A bill that would expand California county jury rolls to include those who paid Franchise Tax Board (FTB) state taxes received a new push this week following an Assembly Judiciary Committee hearing delay in early July.
The expansion of jury rolls statewide
Senate Bill 592, authored by Senator Scott Wiener (D-San Francisco), authorizes the FTB to update state tax forms next year to include new lines for their principal address and county to assist the jury roll expansion for each county. If passed, tax filers would join registered voters and licensed drivers for those who are eligible for jury duty in California.
With around 27 million licensed California drivers and roughly 20 million registered voters, the additional 18 million names under FTB tax returns, which usually only give one name per household, are expected to add at least a few million more names to the lists. The new potential jurors from the FTB filers are expected to be largely lower-income and minority.
SB 592 was created by Senator Wiener out of concern that current jurors are largely more wealthy and more white than the population of California. Supporters noted specifically that owning a car and having means to easily register to vote skews more towards wealthier people in general, and in turn the white and Asian population.
“If you don’t have a jury of your peers, a jury that is truly a cross section of our diverse communities, it is very hard for someone accused of a crime to get a fair trial,” noted Senator Wiener last month in a statement. “Trial by jury of one’s peers is fundamental to a fair and non-racist criminal justice system and a representative jury pool is crucial to making that principle a reality. We must change our broken and racist criminal justice system.”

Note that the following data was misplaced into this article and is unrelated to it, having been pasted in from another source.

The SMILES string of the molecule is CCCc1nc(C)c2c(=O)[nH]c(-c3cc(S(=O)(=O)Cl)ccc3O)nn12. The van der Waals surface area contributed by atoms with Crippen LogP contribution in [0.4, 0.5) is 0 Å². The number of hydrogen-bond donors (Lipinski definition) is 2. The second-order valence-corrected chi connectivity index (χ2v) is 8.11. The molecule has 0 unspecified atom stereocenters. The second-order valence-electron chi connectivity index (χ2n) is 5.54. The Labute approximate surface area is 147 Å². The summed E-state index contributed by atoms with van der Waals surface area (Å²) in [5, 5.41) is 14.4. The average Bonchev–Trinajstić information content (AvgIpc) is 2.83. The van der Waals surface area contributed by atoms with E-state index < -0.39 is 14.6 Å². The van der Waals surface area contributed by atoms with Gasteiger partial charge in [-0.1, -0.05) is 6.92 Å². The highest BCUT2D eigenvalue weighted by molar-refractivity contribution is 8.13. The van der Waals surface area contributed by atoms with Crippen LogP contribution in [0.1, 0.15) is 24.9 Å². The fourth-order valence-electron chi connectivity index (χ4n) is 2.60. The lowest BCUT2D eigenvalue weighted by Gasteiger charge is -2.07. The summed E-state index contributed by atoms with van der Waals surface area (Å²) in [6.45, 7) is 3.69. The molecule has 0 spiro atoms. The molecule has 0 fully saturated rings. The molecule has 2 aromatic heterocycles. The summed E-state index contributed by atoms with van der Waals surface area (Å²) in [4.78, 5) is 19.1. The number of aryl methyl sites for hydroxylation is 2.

Other lawmakers have agreed with Senator Wiener following the bills overhaul from a housing bill earlier this year.
Senator Nancy Skinner (D-Berkeley) said earlier this year that the boost in state tax refunds earlier this year led to many first-time low-income tax filers, which will lead to a larger than expected jury pool bump if SB 592 is made into law.
“Our juries now are whiter and wealthier than California residents as a whole,” said Senator Skinner.
Many have also been arguing for the bills passage based on the constitution.
“We have a constitutional right to a jury that is a representation of our community in all of its diversity, and this measure gets us much closer to achieving that right,” added Assemblyman Ash Kalra (D-San Jose).
Little opposition to SB 592
There has been little opposition to SB 592. Some legal experts have expressed worry that the bill is being pushed too fast for proper analyzation, while some lawmakers have noted that bill could have the negative effect of people not wanting to file tax returns in coming years.
“I don’t think lawmakers want to scare people away from filing taxes, especially with many new filers being expected this year,” said Geoff Neumeyer, an accountant who helps low-income people in Los Angeles file taxes in a California Globe interview. “But if people want to get out of jury duty, or don’t want to expose how many people are living in one place, or something else, people may try to avoid state taxes. Look at how many not register to vote to not have jury duty.”
“18 million filers seems low for California’s nearly 40 million people, but remember, minors and others need to be taken out of the equation, many of who have licenses or can vote. This way, they get more who tried to duck the system or simply were not listed before.”
“It’s a democratic system, and everyone plays their part. I mean if George Bush and Barack Obama show up for jury duty, why can’t those that have been newly added go? You legally can take off work for that.”
SB 592 was passed unanimously in the Assembly Rules Committee 7-0 with 5 abstentions last month. It is widely accepted to be passed by the legislature and signed into law later this year.
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